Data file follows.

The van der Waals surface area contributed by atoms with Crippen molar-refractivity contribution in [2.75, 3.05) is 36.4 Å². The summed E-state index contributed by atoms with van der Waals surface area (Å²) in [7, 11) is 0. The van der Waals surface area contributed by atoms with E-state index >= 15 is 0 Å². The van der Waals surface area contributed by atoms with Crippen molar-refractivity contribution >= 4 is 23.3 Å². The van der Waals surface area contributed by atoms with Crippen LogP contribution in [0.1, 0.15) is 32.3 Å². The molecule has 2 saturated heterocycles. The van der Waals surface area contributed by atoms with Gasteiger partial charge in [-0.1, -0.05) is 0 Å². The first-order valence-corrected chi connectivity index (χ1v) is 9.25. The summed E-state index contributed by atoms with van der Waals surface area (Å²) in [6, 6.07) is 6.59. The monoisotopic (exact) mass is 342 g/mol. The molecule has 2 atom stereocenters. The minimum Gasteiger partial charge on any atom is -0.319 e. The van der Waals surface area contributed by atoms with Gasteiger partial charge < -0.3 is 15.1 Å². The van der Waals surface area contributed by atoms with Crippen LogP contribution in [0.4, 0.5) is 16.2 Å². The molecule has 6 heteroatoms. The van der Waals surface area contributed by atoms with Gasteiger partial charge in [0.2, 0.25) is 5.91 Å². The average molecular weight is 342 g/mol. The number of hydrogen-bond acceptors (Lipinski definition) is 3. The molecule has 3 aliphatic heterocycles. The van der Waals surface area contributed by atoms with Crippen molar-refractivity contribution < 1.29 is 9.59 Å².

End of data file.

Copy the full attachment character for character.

The van der Waals surface area contributed by atoms with Crippen molar-refractivity contribution in [2.75, 3.05) is 36.4 Å². The summed E-state index contributed by atoms with van der Waals surface area (Å²) in [7, 11) is 0. The van der Waals surface area contributed by atoms with E-state index >= 15 is 0 Å². The van der Waals surface area contributed by atoms with Crippen molar-refractivity contribution >= 4 is 23.3 Å². The van der Waals surface area contributed by atoms with Crippen LogP contribution in [0.1, 0.15) is 32.3 Å². The molecule has 2 saturated heterocycles. The van der Waals surface area contributed by atoms with Gasteiger partial charge in [-0.1, -0.05) is 0 Å². The first-order valence-corrected chi connectivity index (χ1v) is 9.25. The summed E-state index contributed by atoms with van der Waals surface area (Å²) in [6, 6.07) is 6.59. The monoisotopic (exact) mass is 342 g/mol. The molecule has 2 atom stereocenters. The minimum Gasteiger partial charge on any atom is -0.319 e. The van der Waals surface area contributed by atoms with Gasteiger partial charge < -0.3 is 15.1 Å². The van der Waals surface area contributed by atoms with Crippen LogP contribution in [0.4, 0.5) is 16.2 Å². The molecule has 6 heteroatoms. The van der Waals surface area contributed by atoms with Gasteiger partial charge in [0.2, 0.25) is 5.91 Å². The average molecular weight is 342 g/mol. The number of hydrogen-bond acceptors (Lipinski definition) is 3. The molecule has 3 aliphatic heterocycles. The van der Waals surface area contributed by atoms with Crippen molar-refractivity contribution < 1.29 is 9.59 Å².